The encirclement was complete, with the Andalusian forces pushing the Spanish up north and the Allies pushing from the north, Francisco Franco fled. The Andalusians continued the invasion into southern Spain. Franco was eventually found by a mix of Andalusian soldiers, and Spanish resistance militants. 

With the coronation of King Juan III of Spain, Francisco Franco was placed under military arrest. In addition, all of his officers and soldiers were also placed under military arrest.

The Allied victory eventually marked a new turning point in the history of Al-Andalus and Spain, with Sultan Omar and King Juan III signing the Treaty of Iberia, marking a new age of friendship and cooperation between the two countries, the first such act in over centuries. World War II was known to have ended the bitter rivalry between the two nations. The war was thought of many as a continuation of the bitter history between the Moors and Catholics, Francisco Franco made it clear that religion was the last of his concerns. Franco's true plan and intent was to establish a puppet socialist in Al-Andalus. 

While in prison, Franco told officers, "Everyone accuses me ot trying to repeat the Reconquista. They are as right as saying pigs fly, I never did that, it was never my intention. Had I succeeded in conquering Al-Andalus, I could seriously could have cared less who prayed in a mosque, or a church or a synagogue."

Cold War

During the Cold War, Al-Andalus joined the Non-Aligned Movement. In addition, the Andalusians joined on the side of the Palestinians and Arabs during the Arab-Israeli Conflict.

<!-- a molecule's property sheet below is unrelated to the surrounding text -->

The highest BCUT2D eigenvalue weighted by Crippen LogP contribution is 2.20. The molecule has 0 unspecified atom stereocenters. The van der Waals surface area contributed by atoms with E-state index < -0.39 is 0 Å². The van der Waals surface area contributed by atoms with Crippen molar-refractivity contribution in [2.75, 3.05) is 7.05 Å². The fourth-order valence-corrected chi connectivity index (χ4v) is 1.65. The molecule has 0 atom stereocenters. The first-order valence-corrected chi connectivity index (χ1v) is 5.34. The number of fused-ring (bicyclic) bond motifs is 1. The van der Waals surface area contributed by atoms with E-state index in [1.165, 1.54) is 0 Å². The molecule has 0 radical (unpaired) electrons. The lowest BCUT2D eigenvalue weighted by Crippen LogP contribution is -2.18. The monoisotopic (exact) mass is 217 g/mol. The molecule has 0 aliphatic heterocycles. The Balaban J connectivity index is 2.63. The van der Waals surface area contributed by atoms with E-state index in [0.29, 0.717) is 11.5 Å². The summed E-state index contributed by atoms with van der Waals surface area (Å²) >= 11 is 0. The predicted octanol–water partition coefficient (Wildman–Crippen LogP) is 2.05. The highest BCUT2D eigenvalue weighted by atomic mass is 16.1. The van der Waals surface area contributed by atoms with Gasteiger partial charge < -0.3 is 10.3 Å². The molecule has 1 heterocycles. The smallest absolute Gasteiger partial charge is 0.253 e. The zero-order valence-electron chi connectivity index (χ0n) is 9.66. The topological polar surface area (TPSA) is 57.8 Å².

During the Vietnam War however, the Andalusians decided to send troops to fight the Viet Cong and the North Vietnamese Army after a group of Andalusian diplomats and a military journalist and captured and killed by the Viet Cong and the NVA. Despite fighting alongside the western allies, Sultan Omar II said that the Andalusians were fighting for their own reason, and while they would collaborate and work with American and western forces, they do not consider themselves part of that coalition.

Founding of the Republic of Andalusia

During 1975, Sultan Omar II abdicated the throne amid the non-violent and non-confrontational Peaceful Democratic Revolution (Arabic: الثورة الديمقراطية السلمية), that sought to transition the Andalusian political system from a monarchy to a presidential democracy. Mamoud Saáb, who led the revolution and who fought as a member of the Andalusian Republican Army during World War II, was elected as the first President of the Republic of Al-Andalus. Sultan Omar II remained prominent by being elected as the country's first Minister of Defense.